PTSD - something happens and you need help processing it by seeing a trauma therapist because it has stayed stuck in your "today" brain. It might be multiple events of the same thing, but at the core it's one trauma that you need help with processing and learning coping skills for how to live with the damage it causes to your life.

Complex ptsd - something happened, then something else totally different happened, then another totally different thing happened, and so on. It's complex because there is not one "core event" that can be worked on. Instead it's an onion that has layer after layer of events that all have to be addressed as their own "thing".

Complex ptsd just means its going to take more time to do that because the events have to first be untangled from each other, then treated as individual events. So while someone with ptsd may recover in six months, someone with complex ptsd might take six years.

Combat ptsd -- something happened in combat so the VA will cover the costs of treatement

Chronic ptsd - the treatement may take a long time to succeed because it's a condition that continues longer than a "typical incident of ptsd."

The treatment for all of them is basically the same no matter how you got the ptsd - move the bad from "today" brain to "yesterday brain" and develop coping mechanisms for day to day life while you do it.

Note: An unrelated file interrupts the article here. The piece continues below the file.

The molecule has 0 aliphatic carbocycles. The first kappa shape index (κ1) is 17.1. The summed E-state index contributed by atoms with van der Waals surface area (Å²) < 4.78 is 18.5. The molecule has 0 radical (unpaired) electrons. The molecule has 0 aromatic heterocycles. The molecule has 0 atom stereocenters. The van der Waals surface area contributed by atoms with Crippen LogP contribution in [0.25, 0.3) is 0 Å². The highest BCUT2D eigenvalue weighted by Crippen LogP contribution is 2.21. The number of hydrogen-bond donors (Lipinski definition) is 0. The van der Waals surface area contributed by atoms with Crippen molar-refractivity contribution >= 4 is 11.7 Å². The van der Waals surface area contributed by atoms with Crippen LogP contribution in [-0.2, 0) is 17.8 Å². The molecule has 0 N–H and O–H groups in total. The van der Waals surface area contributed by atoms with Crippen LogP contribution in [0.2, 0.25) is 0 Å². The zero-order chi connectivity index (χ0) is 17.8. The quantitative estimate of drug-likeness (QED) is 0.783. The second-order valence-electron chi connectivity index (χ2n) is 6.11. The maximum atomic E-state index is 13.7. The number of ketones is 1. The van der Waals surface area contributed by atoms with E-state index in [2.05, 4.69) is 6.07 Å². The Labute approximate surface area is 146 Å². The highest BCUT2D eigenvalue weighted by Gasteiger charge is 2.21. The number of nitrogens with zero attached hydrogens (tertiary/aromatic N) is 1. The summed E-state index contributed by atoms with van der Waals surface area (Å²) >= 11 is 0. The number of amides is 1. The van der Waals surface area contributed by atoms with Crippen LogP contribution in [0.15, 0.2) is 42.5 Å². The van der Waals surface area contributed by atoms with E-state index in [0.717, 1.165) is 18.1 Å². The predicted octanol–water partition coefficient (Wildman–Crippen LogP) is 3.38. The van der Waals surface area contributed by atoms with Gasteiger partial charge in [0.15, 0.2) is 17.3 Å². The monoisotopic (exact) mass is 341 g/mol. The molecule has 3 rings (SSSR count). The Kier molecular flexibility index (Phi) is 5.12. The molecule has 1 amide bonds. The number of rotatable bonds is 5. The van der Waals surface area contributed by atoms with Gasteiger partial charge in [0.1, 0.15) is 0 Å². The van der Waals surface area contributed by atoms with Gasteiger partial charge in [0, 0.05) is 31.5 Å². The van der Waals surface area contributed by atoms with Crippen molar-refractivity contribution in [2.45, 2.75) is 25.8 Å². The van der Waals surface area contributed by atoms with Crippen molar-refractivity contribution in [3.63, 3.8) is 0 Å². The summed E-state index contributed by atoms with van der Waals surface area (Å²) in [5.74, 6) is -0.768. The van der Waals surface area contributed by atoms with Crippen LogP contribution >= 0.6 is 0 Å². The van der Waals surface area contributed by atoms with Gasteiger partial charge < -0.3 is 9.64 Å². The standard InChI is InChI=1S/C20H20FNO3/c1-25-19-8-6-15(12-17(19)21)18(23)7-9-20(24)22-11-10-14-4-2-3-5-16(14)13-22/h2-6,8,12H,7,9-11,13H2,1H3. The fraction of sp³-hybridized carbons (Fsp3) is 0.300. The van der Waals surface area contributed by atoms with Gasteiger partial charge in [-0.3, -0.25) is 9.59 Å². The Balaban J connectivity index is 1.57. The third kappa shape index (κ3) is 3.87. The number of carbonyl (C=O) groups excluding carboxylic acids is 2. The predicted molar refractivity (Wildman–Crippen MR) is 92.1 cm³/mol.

Basically the addition of the "C" to PTSD gets insurance companies to keep paying for treatment and that's a huge deal here in the US where medical care is a for-profit cluster. If the therapist can give a diagnosis that implies a lengthy recovery time up front they can usually get insurance to cover it. Which is really kind of sad.
 
In other words, the DSM 5 descriptor should be more important then the words we stick in front of PTSD - no?
The descriptions are incredible important. Not enough ‘therapists’ are actually aware of all the important nuances that go along with the condition, and instead rely very heavily on simplified dot point over-views.
I would think the same applies to "fixing" ptsd, that until you understand how the damage was done it's difficult to fix it......
Yes.

An analogy: the radiator hose blows off while you’re driving, and the car overheats. You have to fix it to keep driving.

Understanding this problem in its simplest form, you’ll lift the hood, and reconnect the hose. And very likely, for a few minutes, you’ll get back in the car feeling like a bit of a mechanical whiz.

But, with even a modicum of understanding about how that radiator actually works, and what’s happened to it with the hose blowing off, you’re going to take a slightly different approach. You’ll reconnect the hose, but then you’ll probably do something else - maybe run the engine for a while with the radiator cap off to get the air out of the system before trying to drive off.

It will take a bit longer, but it will be the difference between driving away successfully, and driving away and having the car overheat again 2 minutes down the road.

There’s noteable differences between ptsd and its variants, which are very relevant to likely success of treatment.